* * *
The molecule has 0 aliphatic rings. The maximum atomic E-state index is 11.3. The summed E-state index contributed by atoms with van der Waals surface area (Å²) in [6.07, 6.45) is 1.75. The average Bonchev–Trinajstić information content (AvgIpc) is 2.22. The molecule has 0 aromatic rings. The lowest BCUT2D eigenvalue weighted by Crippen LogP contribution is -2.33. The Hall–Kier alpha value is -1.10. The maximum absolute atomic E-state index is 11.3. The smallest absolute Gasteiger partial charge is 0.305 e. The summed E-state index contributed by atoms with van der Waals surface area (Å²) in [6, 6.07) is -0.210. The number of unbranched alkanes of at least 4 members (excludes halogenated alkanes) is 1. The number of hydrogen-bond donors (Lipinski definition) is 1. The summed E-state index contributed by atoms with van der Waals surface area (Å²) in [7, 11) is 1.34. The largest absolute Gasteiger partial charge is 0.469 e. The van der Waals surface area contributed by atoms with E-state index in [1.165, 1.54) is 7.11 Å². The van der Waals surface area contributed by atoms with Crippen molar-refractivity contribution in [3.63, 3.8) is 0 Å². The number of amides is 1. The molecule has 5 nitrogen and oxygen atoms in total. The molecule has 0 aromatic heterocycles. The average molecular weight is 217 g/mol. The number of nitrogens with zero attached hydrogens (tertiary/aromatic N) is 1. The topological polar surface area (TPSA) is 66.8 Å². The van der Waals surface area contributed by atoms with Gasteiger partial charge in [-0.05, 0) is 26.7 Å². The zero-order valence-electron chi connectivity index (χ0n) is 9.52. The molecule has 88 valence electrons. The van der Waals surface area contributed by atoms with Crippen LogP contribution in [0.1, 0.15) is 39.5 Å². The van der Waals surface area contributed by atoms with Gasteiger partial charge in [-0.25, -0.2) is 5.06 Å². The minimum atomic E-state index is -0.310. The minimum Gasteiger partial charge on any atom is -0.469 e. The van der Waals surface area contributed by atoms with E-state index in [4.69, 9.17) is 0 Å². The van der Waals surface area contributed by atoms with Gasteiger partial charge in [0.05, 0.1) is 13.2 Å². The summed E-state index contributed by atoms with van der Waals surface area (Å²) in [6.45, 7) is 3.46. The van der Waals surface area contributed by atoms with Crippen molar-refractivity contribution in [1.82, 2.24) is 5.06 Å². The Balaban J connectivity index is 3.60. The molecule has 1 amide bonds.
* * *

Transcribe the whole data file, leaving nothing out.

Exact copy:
The molecule has 0 aliphatic rings. The maximum atomic E-state index is 11.3. The summed E-state index contributed by atoms with van der Waals surface area (Å²) in [6.07, 6.45) is 1.75. The average Bonchev–Trinajstić information content (AvgIpc) is 2.22. The molecule has 0 aromatic rings. The lowest BCUT2D eigenvalue weighted by Crippen LogP contribution is -2.33. The Hall–Kier alpha value is -1.10. The maximum absolute atomic E-state index is 11.3. The smallest absolute Gasteiger partial charge is 0.305 e. The summed E-state index contributed by atoms with van der Waals surface area (Å²) in [6, 6.07) is -0.210. The number of unbranched alkanes of at least 4 members (excludes halogenated alkanes) is 1. The number of hydrogen-bond donors (Lipinski definition) is 1. The summed E-state index contributed by atoms with van der Waals surface area (Å²) in [7, 11) is 1.34. The largest absolute Gasteiger partial charge is 0.469 e. The van der Waals surface area contributed by atoms with E-state index in [1.165, 1.54) is 7.11 Å². The van der Waals surface area contributed by atoms with Crippen molar-refractivity contribution in [3.63, 3.8) is 0 Å². The number of amides is 1. The molecule has 5 nitrogen and oxygen atoms in total. The molecule has 0 aromatic heterocycles. The average molecular weight is 217 g/mol. The number of nitrogens with zero attached hydrogens (tertiary/aromatic N) is 1. The topological polar surface area (TPSA) is 66.8 Å². The van der Waals surface area contributed by atoms with Gasteiger partial charge in [-0.05, 0) is 26.7 Å². The zero-order valence-electron chi connectivity index (χ0n) is 9.52. The molecule has 88 valence electrons. The van der Waals surface area contributed by atoms with Crippen LogP contribution in [0.1, 0.15) is 39.5 Å². The van der Waals surface area contributed by atoms with Gasteiger partial charge in [-0.25, -0.2) is 5.06 Å². The minimum atomic E-state index is -0.310. The minimum Gasteiger partial charge on any atom is -0.469 e. The van der Waals surface area contributed by atoms with E-state index in [4.69, 9.17) is 0 Å². The van der Waals surface area contributed by atoms with Gasteiger partial charge in [0.05, 0.1) is 13.2 Å². The summed E-state index contributed by atoms with van der Waals surface area (Å²) in [6.45, 7) is 3.46. The van der Waals surface area contributed by atoms with Crippen molar-refractivity contribution in [1.82, 2.24) is 5.06 Å². The Balaban J connectivity index is 3.60. The molecule has 1 amide bonds.